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Dunmurry, Antrim

Historical Description

DUNMURRY, a village, in that part of the parish of DRUMBEG which is in the barony of UPPER BELFAST, county of ANTRIM, and province of ULSTER, 3½ miles (N. E.) from Lisburn, on the river Glenwater and the road from Belfast to Lisburn; containing 479 inhabitants. This place, which takes its name from two Danish forts, or raths, in its immediate vicinity, was formerly the parish of Ballygosh, which soon after the Reformation was annexed to that of Drumbeg. Its ancient name has been superseded by that of the village which has been recently erected, and which is beautifully situated in a sequestered and fertile vale, and remarkably neat. Over the Glenwater are two bridges, one at the village, an ancient structure, and the other, over which the Dublin road passes, a noble pile of two arches of freestone, quarried on the spot. The surrounding hills being richly planted add greatly to the beauty of the scenery, which is also embellished with several handsome seats, of which the principal are Seymour Hill, that of W. Charley, Esq.; Woodbourne, of M. Charley, Esq.; Dunmurry House, of W. Hunter, Esq.; Suffolk, of J. McCance, Esq.; Glenville, of W, McCance, Esq.; and Collin House, of W. Roberts, Esq.; besides others which are noticed in the account of the parish of Drumbeg, which see. In the village are some extensive flour-mills, worked partly by water and partly by steam, and attached to them are large stores for grain and malt-kilns. Near these is a large bleach-green, in which 14,000 pieces of fine linen are annually bleached; and at Glenburn, a little lower down upon the same stream, is another, in which 12,000 are annually finished. Quarries of freestone for building are wrought here; there are also quarries of basalt, which in the grounds of Glenburn consists of rude columnar masses with concave and convex joints, similar to those of the Giants' Causeway. Beneath the freestone are some thin strata of coal, which have never been worked. The church of Ballygosh has long since disappeared, and the rectorial tithes of the two townlands which constituted the parish were granted by Jas. I. to Sir Arthur Chichester, and the vicarial tithes to the incumbent of Drumbeg, in the proportions of two-thirds and one-third respectively. There is a place of worship for Presbyterians, formerly in connection with the General, but now with the Remonstrant, Synod of Ulster. Closely adjoining the bridge was discovered, while quarrying the stone for its erection, a natural basaltic wall in a direction from north to south, composed of stones of difrerent sizes and forms, and having in a striking degree the appearance of art. On Collin mountain, to the north-west of the village, is a very conspicuous cairn of considerable extent; it consists of small stones piled together in a conical form, and is now almost covered with green sward.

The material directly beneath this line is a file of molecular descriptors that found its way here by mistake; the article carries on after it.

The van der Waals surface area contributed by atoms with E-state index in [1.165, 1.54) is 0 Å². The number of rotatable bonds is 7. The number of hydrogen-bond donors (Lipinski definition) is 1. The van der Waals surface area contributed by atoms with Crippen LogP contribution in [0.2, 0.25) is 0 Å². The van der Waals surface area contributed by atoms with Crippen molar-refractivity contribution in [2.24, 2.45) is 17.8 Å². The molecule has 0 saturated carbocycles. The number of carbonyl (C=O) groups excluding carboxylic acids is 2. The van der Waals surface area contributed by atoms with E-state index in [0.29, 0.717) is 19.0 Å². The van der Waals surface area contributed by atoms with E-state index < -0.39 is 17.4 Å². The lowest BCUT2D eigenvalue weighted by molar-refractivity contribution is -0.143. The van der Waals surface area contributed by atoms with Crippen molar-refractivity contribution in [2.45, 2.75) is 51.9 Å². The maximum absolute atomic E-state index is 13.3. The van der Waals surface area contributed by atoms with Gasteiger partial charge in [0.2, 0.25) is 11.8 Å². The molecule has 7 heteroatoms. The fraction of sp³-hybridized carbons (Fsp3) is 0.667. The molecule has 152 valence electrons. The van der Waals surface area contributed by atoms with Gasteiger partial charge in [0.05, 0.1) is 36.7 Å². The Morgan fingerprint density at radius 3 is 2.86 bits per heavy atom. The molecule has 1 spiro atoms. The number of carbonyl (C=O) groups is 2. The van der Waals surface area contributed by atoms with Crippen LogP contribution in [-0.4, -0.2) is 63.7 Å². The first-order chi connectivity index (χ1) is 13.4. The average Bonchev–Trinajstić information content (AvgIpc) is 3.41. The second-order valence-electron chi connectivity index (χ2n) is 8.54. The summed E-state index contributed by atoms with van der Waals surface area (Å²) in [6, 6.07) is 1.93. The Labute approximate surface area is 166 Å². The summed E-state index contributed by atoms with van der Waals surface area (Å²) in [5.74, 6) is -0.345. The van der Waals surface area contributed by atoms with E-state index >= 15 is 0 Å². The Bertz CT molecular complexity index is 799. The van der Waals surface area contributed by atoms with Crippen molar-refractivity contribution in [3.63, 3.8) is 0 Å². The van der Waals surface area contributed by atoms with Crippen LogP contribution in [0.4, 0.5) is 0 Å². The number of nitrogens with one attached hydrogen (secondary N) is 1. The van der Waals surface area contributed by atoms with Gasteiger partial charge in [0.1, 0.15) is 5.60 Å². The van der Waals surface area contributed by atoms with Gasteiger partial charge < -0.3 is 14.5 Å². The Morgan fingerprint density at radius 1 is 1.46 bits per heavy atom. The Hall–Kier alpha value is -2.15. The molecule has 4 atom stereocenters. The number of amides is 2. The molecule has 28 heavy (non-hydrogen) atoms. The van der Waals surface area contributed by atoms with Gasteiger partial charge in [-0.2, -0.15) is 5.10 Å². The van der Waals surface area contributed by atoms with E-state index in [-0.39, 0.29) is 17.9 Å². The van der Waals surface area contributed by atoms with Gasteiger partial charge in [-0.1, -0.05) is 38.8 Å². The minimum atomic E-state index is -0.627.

Transcribed from A Topographical Dictionary of Ireland, 1840 by Samuel Lewis

Directories & Gazetteers

We have transcribed the entry for Dunmurry from the following:


Land and Property

The Return of Owners of Land in 1873 for Antrim is available to browse.